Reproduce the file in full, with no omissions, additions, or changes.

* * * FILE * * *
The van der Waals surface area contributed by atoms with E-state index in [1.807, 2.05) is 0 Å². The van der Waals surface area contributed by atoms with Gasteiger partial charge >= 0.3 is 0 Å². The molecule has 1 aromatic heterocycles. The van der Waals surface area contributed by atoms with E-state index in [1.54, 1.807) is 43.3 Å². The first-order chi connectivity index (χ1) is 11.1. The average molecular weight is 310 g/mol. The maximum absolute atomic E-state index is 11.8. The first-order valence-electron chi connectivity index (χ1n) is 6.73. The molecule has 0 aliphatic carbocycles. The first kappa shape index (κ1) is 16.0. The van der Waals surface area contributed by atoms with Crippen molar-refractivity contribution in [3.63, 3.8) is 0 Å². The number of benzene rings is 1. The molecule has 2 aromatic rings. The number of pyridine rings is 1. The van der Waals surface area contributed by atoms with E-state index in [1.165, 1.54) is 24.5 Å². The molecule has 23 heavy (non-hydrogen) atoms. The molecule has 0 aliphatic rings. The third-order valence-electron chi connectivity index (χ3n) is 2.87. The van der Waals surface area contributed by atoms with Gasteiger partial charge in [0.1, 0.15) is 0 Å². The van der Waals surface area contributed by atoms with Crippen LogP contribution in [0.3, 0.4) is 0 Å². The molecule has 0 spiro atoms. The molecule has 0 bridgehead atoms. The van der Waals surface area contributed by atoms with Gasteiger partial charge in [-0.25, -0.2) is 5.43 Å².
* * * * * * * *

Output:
The van der Waals surface area contributed by atoms with E-state index in [1.807, 2.05) is 0 Å². The van der Waals surface area contributed by atoms with Gasteiger partial charge >= 0.3 is 0 Å². The molecule has 1 aromatic heterocycles. The van der Waals surface area contributed by atoms with E-state index in [1.54, 1.807) is 43.3 Å². The first-order chi connectivity index (χ1) is 11.1. The average molecular weight is 310 g/mol. The maximum absolute atomic E-state index is 11.8. The first-order valence-electron chi connectivity index (χ1n) is 6.73. The molecule has 0 aliphatic carbocycles. The first kappa shape index (κ1) is 16.0. The van der Waals surface area contributed by atoms with Crippen molar-refractivity contribution in [3.63, 3.8) is 0 Å². The number of benzene rings is 1. The molecule has 2 aromatic rings. The number of pyridine rings is 1. The van der Waals surface area contributed by atoms with E-state index in [1.165, 1.54) is 24.5 Å². The molecule has 23 heavy (non-hydrogen) atoms. The molecule has 0 aliphatic rings. The third-order valence-electron chi connectivity index (χ3n) is 2.87. The van der Waals surface area contributed by atoms with Gasteiger partial charge in [0.1, 0.15) is 0 Å². The van der Waals surface area contributed by atoms with Crippen LogP contribution in [0.3, 0.4) is 0 Å². The molecule has 0 spiro atoms. The molecule has 0 bridgehead atoms. The van der Waals surface area contributed by atoms with Gasteiger partial charge in [-0.25, -0.2) is 5.43 Å².